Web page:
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Saturday, November 19, 2005

There goes that benevolent Christian love again

Pat Robertson is spreading some of that ole time Christianity ("ole" as in Old Testament, very big on the eye-for-an-eye vengeance as opposed to the New Testament, more noted for its teaching on actual charity and mercy). Seems the Right Righteous Reverend is taking umbrage at the whole city of Dover, Pennsylvania for ousting school board proponents who voted that "intelligent design" be taught in the classrooms as an alternative to evolution. ("Intelligent design" is simply another phrase for "creationism.") Eight members up for re-election lost their seats.

So, does Pat forgive those godawful sinners who deign not to follow God's will (God's will as he sees it, that is)? Hell naw. Instead he spouts off some fire and brimstone rhetoric. As reported in the Washington Post, The Right Righteous Reverend is purported to have said on his show, The 700 Club:

"I'd like to say to the good citizens of Dover: if there is a disaster in your area, don't turn to God -- you just rejected Him from your city."

"And don't wonder why He hasn't helped you when problems begin, if they begin. I'm not saying they will, but if they do, just remember, you just voted God out of your city. And if that's the case, don't ask for His help because he might not be there."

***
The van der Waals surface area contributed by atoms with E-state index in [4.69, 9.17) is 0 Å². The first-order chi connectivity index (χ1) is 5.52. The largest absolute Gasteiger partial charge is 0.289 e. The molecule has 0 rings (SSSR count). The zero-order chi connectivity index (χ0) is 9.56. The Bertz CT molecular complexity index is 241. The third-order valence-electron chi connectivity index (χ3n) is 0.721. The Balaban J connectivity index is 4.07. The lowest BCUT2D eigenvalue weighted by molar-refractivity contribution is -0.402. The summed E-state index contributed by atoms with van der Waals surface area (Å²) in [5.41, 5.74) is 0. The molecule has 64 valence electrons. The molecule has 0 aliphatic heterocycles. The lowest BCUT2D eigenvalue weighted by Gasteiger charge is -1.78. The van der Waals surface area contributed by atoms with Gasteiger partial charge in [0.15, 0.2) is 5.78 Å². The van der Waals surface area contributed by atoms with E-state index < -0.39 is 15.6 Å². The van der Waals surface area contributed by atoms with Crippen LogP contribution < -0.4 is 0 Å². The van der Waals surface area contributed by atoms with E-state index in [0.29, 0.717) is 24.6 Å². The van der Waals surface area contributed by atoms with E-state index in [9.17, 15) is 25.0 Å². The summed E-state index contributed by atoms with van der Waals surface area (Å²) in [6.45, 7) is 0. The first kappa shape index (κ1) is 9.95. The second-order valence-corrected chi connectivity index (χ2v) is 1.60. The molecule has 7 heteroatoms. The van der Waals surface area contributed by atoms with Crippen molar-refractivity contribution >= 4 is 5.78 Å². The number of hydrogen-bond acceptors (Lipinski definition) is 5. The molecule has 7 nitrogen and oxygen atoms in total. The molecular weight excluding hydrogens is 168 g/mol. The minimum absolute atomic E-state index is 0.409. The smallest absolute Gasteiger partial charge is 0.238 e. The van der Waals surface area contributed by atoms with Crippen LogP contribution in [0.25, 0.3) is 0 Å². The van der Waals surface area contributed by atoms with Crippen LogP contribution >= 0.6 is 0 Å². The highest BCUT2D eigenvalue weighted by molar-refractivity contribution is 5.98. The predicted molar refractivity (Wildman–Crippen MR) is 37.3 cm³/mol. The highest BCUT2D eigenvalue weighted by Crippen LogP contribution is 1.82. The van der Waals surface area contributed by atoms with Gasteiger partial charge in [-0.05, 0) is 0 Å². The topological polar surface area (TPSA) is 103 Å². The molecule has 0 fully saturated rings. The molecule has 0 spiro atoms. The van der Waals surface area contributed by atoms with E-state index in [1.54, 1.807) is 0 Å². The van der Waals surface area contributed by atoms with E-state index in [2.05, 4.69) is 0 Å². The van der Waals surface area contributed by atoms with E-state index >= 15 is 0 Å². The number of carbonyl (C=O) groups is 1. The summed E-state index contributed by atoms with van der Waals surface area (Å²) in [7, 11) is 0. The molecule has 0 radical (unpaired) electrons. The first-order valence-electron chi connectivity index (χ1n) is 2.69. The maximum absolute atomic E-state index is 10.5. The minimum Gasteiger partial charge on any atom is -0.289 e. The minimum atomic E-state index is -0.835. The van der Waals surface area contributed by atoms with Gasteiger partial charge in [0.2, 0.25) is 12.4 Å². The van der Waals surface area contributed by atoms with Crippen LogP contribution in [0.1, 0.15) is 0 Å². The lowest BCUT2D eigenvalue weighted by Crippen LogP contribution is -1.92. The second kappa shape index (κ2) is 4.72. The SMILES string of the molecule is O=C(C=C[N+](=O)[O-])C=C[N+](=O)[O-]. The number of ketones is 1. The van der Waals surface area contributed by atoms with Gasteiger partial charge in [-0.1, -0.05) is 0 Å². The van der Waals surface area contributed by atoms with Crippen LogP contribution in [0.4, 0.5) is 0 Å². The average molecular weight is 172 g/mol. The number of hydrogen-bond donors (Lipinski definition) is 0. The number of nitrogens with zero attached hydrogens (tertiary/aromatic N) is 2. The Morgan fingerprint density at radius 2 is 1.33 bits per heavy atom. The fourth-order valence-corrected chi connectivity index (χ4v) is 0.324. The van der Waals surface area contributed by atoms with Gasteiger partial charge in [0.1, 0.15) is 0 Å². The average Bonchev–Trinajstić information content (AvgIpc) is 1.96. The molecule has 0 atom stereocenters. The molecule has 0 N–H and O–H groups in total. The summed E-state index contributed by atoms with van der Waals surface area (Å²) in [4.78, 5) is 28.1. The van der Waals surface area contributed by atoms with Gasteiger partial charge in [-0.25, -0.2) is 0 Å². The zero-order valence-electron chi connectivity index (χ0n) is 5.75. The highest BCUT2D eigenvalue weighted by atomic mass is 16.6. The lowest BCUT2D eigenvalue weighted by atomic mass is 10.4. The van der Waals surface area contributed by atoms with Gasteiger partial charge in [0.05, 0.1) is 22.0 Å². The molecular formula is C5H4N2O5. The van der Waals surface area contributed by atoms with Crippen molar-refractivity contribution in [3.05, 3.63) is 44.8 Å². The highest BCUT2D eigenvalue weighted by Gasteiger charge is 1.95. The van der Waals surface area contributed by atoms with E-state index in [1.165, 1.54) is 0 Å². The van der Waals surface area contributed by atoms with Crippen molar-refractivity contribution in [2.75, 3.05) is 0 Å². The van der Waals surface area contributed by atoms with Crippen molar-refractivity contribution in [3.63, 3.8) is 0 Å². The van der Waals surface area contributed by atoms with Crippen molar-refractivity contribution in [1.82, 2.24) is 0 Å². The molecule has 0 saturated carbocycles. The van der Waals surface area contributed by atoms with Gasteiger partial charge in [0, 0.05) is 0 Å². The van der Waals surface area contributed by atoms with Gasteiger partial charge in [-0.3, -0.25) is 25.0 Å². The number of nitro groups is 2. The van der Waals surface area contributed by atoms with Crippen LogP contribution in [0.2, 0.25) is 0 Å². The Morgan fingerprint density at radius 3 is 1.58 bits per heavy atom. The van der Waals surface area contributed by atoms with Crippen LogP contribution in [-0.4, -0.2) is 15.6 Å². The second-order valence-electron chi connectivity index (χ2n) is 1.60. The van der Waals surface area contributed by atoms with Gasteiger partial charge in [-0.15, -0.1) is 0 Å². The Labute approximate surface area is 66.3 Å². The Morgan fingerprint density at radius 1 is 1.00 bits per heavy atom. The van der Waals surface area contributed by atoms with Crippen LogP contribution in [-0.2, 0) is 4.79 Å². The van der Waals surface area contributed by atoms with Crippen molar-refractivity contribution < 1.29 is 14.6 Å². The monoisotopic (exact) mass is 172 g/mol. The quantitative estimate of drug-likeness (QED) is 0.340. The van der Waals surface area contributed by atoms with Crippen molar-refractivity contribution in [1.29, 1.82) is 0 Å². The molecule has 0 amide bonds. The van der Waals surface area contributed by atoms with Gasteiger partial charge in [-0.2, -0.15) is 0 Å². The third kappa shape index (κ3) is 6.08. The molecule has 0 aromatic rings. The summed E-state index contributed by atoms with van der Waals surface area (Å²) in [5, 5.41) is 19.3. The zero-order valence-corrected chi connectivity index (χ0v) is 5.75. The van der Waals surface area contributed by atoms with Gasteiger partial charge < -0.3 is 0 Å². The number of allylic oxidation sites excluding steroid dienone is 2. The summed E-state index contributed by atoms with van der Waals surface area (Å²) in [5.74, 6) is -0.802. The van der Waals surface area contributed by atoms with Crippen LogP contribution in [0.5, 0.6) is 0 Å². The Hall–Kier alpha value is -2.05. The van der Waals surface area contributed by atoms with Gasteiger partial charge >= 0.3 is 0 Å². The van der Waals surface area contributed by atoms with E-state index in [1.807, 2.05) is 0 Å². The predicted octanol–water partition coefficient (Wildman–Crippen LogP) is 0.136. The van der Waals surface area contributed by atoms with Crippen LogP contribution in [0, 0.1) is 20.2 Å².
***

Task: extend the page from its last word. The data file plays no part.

Notice how Robertson keeps all the bases covered on that threat: If nothing apocalyptic happens to the city of Dover, he'll simply say that he never firmly promised a firestorm of brimstone, only that he said "if problems begin"(which is a very wishy washy threat there). And if something does happen (as is often the case with metropolitan areas of more than 2 folk), then he's gonna wink and say, "See, God and I told you so." And if the city asks for help from Providence and receives it, he can say that he didn't say God wouldn't help, just that he "might not help." See, Robertson doesn't want to fully put that foot in his mouth again, although he does have it parked dangerously close to a space right outside the orifice. Remember the God he's supposedly speaking for is the same deity that told him to run for president. And we all know how that turned out.

Well, at least the Reverend isn't suggest assasinating any of the board members. Yet. Which, in my opinion, earns him another step up that heavenly ladder. Because you know, Pat, advocating murder is a sin. (As is financing African despots who tyrannize their citizens, but that's another post for another time.)

Sharon Cullars Coffee Talk at 11/19/2005 11:30:00 AM Permanent Link     | | Home


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